The batsman on strike (i.e. the "striker") must prevent the ball hitting the wicket, and try to score runs by hitting the ball with his bat so that he and his partner have time to run from one end of the pitch to the other before the fielding side can return the ball. To register a run, both runners must touch the ground behind the popping crease with either their bats or their bodies (the batsmen carry their bats as they run). Each completed run increments the score of both the team and the striker.[106]
However, from 1968 to 1971 they played 27 consecutive Test matches without defeat, winning 9 and drawing 18 (including the abandoned Test at Melbourne in 1970–71). The sequence began when they drew with Australia at Lord's in the Second Test of the 1968 Ashes series and ended in 1971 when India won the Third Test at The Oval by four wickets. They played 13 Tests with only one defeat immediately beforehand and so played a total of 40 consecutive Tests with only one defeat, dating from their innings victory over the West Indies at The Oval in 1966. During this period they beat New Zealand, India, the West Indies, and Pakistan, and under Ray Illingworth's leadership, regained The Ashes from Australia in 1970–71.
First-class cricket in England is played for the most part by the 18 county clubs which contest the County Championship. The concept of a champion county has existed since the 18th century but the official competition was not established until 1890.[40] The most successful club has been Yorkshire, who had won 32 official titles (plus one shared) as of 2019.[123]
Following a scandal that occurred during the 2010 Pakistan tour of England, 3 Pakistani players, Mohammad Amir, Mohammad Asif and Salman Butt were found to be guilty of spot-fixing, and were banned for 5 years, 7 years and 10 years respectively. On 3 November 2011, jail terms were handed down of 30 months for Butt, one year for Asif, six months for Amir and two years eight months for Majeed, the sports agent that facilitated the bribes.[28][29][30][31]
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The England and Wales Cricket Board (ECB) is the governing body of English cricket and the England cricket team. The Board has been operating since 1 January 1997 and represents England on the International Cricket Council. The ECB is also responsible for the generation of income from the sale of tickets, sponsorship and broadcasting rights, primarily in relation to the England team. The ECB's income in the 2006 calendar year was £77 million.[36]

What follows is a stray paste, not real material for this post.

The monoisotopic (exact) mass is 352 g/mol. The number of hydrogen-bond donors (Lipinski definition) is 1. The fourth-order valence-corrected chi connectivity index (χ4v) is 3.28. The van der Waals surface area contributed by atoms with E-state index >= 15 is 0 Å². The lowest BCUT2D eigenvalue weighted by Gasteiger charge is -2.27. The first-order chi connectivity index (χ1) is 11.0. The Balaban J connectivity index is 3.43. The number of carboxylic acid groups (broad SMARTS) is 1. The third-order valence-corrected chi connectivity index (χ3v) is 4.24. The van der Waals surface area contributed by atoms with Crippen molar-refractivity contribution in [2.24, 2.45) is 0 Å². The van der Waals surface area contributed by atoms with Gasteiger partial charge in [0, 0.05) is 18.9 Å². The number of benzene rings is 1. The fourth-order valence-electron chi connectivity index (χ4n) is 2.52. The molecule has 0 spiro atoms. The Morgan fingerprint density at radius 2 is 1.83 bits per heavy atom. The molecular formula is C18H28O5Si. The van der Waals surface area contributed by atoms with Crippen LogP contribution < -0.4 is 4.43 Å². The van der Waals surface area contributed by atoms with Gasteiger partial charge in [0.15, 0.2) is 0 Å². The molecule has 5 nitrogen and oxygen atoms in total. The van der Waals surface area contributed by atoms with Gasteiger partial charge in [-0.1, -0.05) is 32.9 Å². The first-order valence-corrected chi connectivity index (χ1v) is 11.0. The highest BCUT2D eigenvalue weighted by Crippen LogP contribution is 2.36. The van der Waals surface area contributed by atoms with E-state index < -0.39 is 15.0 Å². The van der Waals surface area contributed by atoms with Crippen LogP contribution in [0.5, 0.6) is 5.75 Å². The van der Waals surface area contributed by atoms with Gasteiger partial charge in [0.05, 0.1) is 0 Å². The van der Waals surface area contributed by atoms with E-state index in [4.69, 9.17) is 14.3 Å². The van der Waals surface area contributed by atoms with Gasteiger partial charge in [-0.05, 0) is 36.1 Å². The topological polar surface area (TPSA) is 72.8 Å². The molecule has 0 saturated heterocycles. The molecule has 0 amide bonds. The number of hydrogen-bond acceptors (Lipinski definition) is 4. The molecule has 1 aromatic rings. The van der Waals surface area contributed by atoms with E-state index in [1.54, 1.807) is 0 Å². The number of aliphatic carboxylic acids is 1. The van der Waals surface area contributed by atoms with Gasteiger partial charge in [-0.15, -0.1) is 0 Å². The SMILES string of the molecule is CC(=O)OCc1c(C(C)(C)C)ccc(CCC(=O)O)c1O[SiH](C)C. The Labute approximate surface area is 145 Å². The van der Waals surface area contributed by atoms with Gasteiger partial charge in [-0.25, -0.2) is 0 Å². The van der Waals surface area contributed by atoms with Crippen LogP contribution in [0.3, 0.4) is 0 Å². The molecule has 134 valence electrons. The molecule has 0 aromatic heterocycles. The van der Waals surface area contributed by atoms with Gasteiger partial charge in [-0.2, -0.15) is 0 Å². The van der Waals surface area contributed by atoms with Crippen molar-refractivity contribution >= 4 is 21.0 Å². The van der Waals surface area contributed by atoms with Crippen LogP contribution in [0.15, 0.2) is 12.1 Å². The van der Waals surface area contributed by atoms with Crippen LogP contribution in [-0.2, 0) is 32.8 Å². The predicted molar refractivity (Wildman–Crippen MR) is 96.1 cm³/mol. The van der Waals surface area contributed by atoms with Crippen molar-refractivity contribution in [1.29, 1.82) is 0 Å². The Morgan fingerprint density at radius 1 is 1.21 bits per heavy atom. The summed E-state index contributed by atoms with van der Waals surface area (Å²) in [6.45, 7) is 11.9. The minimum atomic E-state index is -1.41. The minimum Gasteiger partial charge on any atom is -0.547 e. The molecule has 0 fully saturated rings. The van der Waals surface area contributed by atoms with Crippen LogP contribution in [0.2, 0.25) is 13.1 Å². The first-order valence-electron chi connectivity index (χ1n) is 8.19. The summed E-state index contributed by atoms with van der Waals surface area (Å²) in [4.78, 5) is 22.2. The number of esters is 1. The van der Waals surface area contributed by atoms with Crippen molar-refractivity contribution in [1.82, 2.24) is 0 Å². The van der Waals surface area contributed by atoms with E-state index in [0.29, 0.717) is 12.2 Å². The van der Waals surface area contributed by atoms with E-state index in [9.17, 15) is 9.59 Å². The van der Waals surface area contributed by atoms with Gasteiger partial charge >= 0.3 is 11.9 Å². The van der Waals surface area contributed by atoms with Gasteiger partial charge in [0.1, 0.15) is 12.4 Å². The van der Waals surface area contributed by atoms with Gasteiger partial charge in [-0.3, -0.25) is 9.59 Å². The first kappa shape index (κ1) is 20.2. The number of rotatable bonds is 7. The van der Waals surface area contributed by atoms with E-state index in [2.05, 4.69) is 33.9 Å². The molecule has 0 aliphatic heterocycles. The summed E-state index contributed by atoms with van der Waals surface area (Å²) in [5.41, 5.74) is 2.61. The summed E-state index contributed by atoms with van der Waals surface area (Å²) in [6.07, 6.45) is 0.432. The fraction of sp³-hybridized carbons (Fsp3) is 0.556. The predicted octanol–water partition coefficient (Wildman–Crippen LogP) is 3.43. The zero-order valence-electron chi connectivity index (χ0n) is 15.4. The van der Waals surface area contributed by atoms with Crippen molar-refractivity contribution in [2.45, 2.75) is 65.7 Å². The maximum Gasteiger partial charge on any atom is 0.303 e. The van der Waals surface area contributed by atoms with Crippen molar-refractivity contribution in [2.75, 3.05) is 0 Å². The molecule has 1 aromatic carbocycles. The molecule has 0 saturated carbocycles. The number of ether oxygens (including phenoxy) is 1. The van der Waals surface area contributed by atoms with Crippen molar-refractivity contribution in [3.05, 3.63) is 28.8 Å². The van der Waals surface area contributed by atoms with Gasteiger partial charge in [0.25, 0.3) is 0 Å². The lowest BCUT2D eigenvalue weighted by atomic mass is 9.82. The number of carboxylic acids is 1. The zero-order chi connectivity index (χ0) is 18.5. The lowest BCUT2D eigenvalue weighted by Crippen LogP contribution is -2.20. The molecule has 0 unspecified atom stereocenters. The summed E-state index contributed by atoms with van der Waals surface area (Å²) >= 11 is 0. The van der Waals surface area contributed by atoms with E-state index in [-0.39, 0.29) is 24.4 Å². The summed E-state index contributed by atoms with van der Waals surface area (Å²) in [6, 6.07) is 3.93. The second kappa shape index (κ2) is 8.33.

By 1999, with coach David Lloyd resigning after the World Cup exit and new captain Nasser Hussain just appointed, England hit rock bottom (literally ranked as the lowest-rated Test nation) after losing 2–1 to New Zealand in shambolic fashion. Hussain was booed on the Oval balcony as the crowd jeered "We've got the worst team in the world" to the tune of "He's Got the Whole World in His Hands".

The Chairman heads the board of directors and on 26 June 2014, N. Srinivasan, the former president of BCCI, was announced as the first chairman of the council.[6] The role of ICC president has become a largely honorary position since the establishment of the chairman role and other changes were made to the ICC constitution in 2014. It has been claimed that the 2014 changes have handed control to the so-called 'Big Three' nations of England, India and Australia.[7] The last ICC president was Zaheer Abbas,[8] who was appointed in June 2015 following the resignation of Mustafa Kamal in April 2015. The post of ICC president was abolished in April 2016 and Shashank Manohar who replaced Mr. Srinivasan in October 2015 became the first independent chairman of the ICC since then.[9]


40.2	SIX! Glenn Maxwell to Wahab Riaz. Off break length ball, down leg side on the front foot driving, well timed in the air under control over long on for 6 runs. No doubt about this one, a full swing of the blade and the ball soars over the helpless Starc at long on. Wahab has carried on where Hassan left off, we are all set for a thrilling finish in Taunton.

Limited overs cricket is always scheduled for completion in a single day. There are two types: List A which normally allows fifty overs per team; and Twenty20 in which the teams have twenty overs each. Both of the limited overs forms are played internationally as Limited Overs Internationals (LOI) and Twenty20 Internationals (T20I). List A was introduced in England in the 1963 season as a knockout cup contested by the first-class county clubs. In 1969, a national league competition was established. The concept was gradually introduced to the other leading cricket countries and the first limited overs international was played in 1971. In 1975, the first Cricket World Cup took place in England. Twenty20 is a new variant of limited overs itself with the purpose being to complete the match within about three hours, usually in an evening session. The first Twenty20 World Championship was held in 2007. Limited overs matches cannot be drawn, although a tie is possible and an unfinished match is a "no result".[120][121]